Using Light to Ward Off Oral Cancer

Having cancer inside your mouth is a disturbing and often stressful reality. This condition is generally referred to as oral cancer, and it involves the uncontrollable growth of malignant cells that damage various structures within the mouth such as the lips, tongue, cheeks, and floor of the mouth. Such growths can be life-threatening if not diagnosed and treated early. The optimal strategy, of course, would be to find ways to prevent such cancer from developing in the first place.

Oral leukoplakia is the most common health problem affecting the mouth that can eventually develop into cancer. This condition shows up as a thickened white patch on the insides of your cheeks, on your gums, on the bottom of your mouth, or even on your tongue. The patch will not rub off. The usual treatment is to remove it surgically using a scalpel or laser, or by using an extremely cold probe that freezes and destroys cancer cells (cryotherapy).

By treating oral leukoplakia at its earliest stage, the incidence of oral cancer can be greatly reduced. The problem with the conventional treatment methods, however, is that they can cause pain and discomfort, as well as damage to tissues within the mouth. Fortunately, a less invasive alternative is proving to be effective for this potentially malignant disorder: photodynamic therapy, or PDT.

PDT is a light-based therapy has been successfully used to treat oral leukoplakia and offers certain advantages over conventional treatments:

  • PDT is noninvasive and well-tolerated.
  • PDT will not damage the normal tissues and moreover produces good cosmetic results.
  • PDT can be used when surgery is contraindicated, such as for patients with pacemakers or bleeding disorders.
  • PDT can be used repeatedly (without side effects) if any additional patches of leukoplakia are found.


What the Most Recent Research Shows

At this time, PDT has been studied in only a small number of patients with this oral health problem. The most recent study comes out of Tamil Nadu Government Dental College and Hospital, in Chennai, India. Five patients were treated with PDT for six to eight sessions and then observed for one year.

The Chennai study used a cream containing aminolevulinic acid (ALA) as the photosensitizing agent. This compound stimulates the production of a natural photosensitizer (Pp-IX) that then accumulates in the patches of leukoplakia. Upon exposure to light of a specific wavelength, and in the presence of oxygen, this treatment results in the destruction of the patches of abnormal cells.

The findings were as follows. The Pp-IX reached its maximum concentration in the leukoplakia patches within three hours of having the ALA ointment applied to the lesion. The level of Pp-IX began to decline very quickly after four hours. Two days after the treatment, the levels returned to normal. Because of this, patients did not need to take any precautions concerning light and sun exposure after two days.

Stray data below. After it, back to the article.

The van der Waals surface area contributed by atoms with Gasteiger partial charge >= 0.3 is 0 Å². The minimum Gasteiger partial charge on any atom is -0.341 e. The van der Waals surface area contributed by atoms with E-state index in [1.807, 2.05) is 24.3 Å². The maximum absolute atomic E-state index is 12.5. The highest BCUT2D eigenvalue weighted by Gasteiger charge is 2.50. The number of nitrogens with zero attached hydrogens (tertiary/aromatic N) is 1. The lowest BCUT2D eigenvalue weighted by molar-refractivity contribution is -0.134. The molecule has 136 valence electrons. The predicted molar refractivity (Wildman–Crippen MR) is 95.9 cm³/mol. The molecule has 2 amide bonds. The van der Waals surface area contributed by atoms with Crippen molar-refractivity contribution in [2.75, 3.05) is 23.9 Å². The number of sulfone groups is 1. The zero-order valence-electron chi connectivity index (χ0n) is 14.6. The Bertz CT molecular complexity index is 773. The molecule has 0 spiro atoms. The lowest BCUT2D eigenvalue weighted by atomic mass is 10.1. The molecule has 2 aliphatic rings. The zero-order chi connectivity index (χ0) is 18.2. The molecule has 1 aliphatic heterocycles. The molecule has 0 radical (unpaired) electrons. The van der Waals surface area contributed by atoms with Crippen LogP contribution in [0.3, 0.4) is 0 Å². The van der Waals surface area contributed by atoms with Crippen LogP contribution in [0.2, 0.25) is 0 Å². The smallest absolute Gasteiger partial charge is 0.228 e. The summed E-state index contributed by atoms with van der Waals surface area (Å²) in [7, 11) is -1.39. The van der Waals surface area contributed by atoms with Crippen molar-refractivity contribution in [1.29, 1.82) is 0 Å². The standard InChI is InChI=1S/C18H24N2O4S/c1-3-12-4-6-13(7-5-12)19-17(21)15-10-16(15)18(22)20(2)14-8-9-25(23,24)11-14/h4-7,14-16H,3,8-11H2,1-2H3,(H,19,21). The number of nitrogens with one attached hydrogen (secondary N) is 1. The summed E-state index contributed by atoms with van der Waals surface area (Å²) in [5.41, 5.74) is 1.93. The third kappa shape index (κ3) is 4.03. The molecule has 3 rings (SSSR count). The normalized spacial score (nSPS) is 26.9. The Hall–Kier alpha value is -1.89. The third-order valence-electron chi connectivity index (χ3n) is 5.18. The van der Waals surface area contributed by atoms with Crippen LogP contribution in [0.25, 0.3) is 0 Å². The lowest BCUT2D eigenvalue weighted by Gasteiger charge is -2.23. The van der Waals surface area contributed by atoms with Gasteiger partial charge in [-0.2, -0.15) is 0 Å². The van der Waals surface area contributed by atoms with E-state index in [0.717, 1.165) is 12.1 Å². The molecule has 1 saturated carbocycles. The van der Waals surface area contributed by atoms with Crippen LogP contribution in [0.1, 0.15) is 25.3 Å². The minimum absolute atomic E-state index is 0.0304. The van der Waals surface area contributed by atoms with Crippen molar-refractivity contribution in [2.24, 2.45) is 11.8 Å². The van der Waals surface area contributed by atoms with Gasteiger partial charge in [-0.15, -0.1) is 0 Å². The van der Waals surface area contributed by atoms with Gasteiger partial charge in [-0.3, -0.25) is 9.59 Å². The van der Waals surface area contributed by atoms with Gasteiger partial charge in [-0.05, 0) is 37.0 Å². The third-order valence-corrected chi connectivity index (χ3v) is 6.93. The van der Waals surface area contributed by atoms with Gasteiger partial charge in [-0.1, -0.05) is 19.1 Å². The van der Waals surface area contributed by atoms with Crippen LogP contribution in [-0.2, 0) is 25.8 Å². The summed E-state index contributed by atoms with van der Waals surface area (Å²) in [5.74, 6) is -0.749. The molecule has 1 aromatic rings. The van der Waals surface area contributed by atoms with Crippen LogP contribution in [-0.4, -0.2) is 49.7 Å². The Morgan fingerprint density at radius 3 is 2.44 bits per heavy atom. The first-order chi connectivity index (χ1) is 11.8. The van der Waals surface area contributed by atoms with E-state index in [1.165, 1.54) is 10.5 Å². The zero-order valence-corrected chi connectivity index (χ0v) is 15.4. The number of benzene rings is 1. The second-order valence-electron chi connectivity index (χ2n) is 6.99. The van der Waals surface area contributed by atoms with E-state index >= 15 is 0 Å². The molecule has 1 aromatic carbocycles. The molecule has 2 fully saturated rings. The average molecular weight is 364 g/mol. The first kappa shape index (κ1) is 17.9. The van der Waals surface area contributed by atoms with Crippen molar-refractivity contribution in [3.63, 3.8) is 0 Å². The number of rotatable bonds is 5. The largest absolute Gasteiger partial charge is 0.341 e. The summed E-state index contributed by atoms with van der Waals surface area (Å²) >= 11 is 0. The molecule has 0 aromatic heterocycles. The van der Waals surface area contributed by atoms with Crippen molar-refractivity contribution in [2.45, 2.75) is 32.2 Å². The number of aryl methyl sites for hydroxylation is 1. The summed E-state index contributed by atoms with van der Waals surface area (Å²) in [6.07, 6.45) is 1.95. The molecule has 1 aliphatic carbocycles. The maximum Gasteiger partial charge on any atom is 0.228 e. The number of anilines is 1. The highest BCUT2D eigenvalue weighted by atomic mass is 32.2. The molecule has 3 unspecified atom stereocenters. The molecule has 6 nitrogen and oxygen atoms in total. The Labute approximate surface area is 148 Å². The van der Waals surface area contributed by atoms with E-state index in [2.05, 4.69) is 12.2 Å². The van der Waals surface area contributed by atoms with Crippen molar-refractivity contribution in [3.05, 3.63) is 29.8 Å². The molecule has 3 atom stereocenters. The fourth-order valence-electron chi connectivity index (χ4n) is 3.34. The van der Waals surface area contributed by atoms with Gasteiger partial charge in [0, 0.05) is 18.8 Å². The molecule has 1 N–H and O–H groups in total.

One month after the treatment, two of the five patients had shown a complete elimination of the problem, while two others had partial responses, i.e., not all leukoplakia patch was gone. The less responsive cases had thicker patches that made penetration of the light and photosensitizer difficult. The researchers suggested that this problem could be overcome with successive PDT treatments.

In summary, PDT was most effective against leukoplakia patches that are thinner and smaller (no larger than one centimeter), pinkish (mixed red and white lesions), and with some amount of dysplasia (a type of abnormal cellss detectable with a microscope). Light treatment appears to be optimal when given between three and four hours after the administering the ALA cream. Notably, there was no recurrence in any of the four responders, and none of the patients experienced any side effects. The fifth patient failed to respond and was treated with conventional methods.


Concluding Thoughts, Preventing Oral Cancer

The Chennai scientists concluded that ALA-PDT appears to be a promising alternative way to treat oral leukoplakia.   These response rates are similar to those of other studies that have been reported. For example, another study reported that five out of 12 patients with oral leukoplakia had a complete response.

And finally, another study found that the best therapeutic outcomes were achieved when the lesions were treated with topical PDT twice a week instead of once a week. This again highlights one of the greatest advantages of PDT—that repeated treatments can be safely and effectively administered for those who do not initially show a complete response, thus helping to ensure treatment success.

Of course, if the ultimate goal is to reduce one’s risk of oral cancer, it is also necessary for someone with oral leukoplakia to avoid tobacco, alcohol, and other risk factors for the disease.   No amount of PDT will be able to ward off oral cancer if the causes of that cancer continue to be a regular part of one’s lifestyle.




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